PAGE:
A Colorado Santa looks back on the wishes he couldn’t grant

No amount of Christmas magic can bridge the divide between the world we want and the world as it is.

Kate Haggerty photographs Connor (left to right), Evelyn and Max with Santa. Christmas Eve at Union Station, 2016. (Kevin J.Beaty/Denverite)

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I’ll confess to being in a pensive mood this holiday season, so this profile in the Colorado Springs Gazette of a long-time area Santa who brought a new level of magical realism to the profession hit me hard.

“All these kids didn’t have nothing to eat,” Billy Gooch recalled of the first time he played Santa, which was nearly enough to end his career right there. “That’s all they wanted: something to eat.”

Gooch went back to playing Santa because, well, he needed the money, and he and his wife, Alma Gooch, ended up founding a company, Naturally Santa Inc., that promoted very believable Santas who could really bring the magic alive for children.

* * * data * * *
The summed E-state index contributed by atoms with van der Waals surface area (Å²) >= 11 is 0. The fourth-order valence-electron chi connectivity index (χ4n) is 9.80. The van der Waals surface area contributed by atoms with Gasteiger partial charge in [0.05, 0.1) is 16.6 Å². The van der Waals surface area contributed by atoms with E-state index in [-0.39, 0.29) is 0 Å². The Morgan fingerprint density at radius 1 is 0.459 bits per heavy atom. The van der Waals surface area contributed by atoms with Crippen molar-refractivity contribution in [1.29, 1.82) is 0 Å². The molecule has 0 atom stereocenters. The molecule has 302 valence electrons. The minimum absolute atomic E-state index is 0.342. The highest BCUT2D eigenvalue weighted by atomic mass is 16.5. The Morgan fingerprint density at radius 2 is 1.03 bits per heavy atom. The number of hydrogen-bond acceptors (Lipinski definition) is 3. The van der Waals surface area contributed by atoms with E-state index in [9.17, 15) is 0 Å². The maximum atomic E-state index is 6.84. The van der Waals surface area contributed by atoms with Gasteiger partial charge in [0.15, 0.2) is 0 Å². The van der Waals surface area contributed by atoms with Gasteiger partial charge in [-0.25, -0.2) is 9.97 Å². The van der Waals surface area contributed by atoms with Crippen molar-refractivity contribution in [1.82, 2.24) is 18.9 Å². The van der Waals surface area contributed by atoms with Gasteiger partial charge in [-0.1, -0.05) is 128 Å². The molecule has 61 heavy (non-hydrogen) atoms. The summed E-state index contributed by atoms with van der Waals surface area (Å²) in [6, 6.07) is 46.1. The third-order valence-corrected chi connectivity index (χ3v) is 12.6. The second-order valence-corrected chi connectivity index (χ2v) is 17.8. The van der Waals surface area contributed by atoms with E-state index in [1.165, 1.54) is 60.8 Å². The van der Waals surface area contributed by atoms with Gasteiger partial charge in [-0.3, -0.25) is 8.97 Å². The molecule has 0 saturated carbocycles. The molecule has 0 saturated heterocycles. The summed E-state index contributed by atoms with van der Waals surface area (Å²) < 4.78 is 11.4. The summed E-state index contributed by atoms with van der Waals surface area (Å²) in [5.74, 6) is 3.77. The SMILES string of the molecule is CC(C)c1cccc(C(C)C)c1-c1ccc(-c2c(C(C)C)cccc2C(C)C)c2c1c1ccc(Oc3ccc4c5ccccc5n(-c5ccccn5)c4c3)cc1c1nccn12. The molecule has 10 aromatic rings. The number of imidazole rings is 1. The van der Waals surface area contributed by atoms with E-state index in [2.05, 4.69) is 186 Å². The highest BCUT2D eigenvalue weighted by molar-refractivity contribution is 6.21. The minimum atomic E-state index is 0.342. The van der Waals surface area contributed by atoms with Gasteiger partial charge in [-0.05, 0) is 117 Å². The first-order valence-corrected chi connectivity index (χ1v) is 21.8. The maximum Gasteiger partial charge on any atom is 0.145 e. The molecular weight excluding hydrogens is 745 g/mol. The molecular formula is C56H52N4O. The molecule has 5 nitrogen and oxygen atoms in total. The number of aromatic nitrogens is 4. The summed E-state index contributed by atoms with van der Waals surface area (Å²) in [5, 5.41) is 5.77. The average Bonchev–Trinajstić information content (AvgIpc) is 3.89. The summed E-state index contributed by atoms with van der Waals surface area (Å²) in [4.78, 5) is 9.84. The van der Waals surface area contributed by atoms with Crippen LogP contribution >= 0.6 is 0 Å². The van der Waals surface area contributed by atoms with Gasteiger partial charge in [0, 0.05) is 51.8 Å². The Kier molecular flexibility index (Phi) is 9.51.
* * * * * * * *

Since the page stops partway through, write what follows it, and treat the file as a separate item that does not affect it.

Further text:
But no amount of Christmas magic can bridge the divide between the world we want and the world as it is.

The sad stories Billy encountered in his first go as Santa persisted through his career. Kids on his lap asked if he could bring divorced parents back together, or if he could bring a loved one back to life.

Read the whole thing here. It’s not all sad.

Erica Meltzer

Author: Erica Meltzer

Erica Meltzer covers government and politics. She's worked for newspapers in Colorado, Arizona and Illinois and once won a First Amendment Award by showing up in the wrong place at the wrong time. She served in the Peace Corps in Paraguay and can swear fluently in Guarani. She gets emotional about public libraries. Contact Erica Meltzer at 303-502-2802, emeltzer@denverite.com or @meltzere.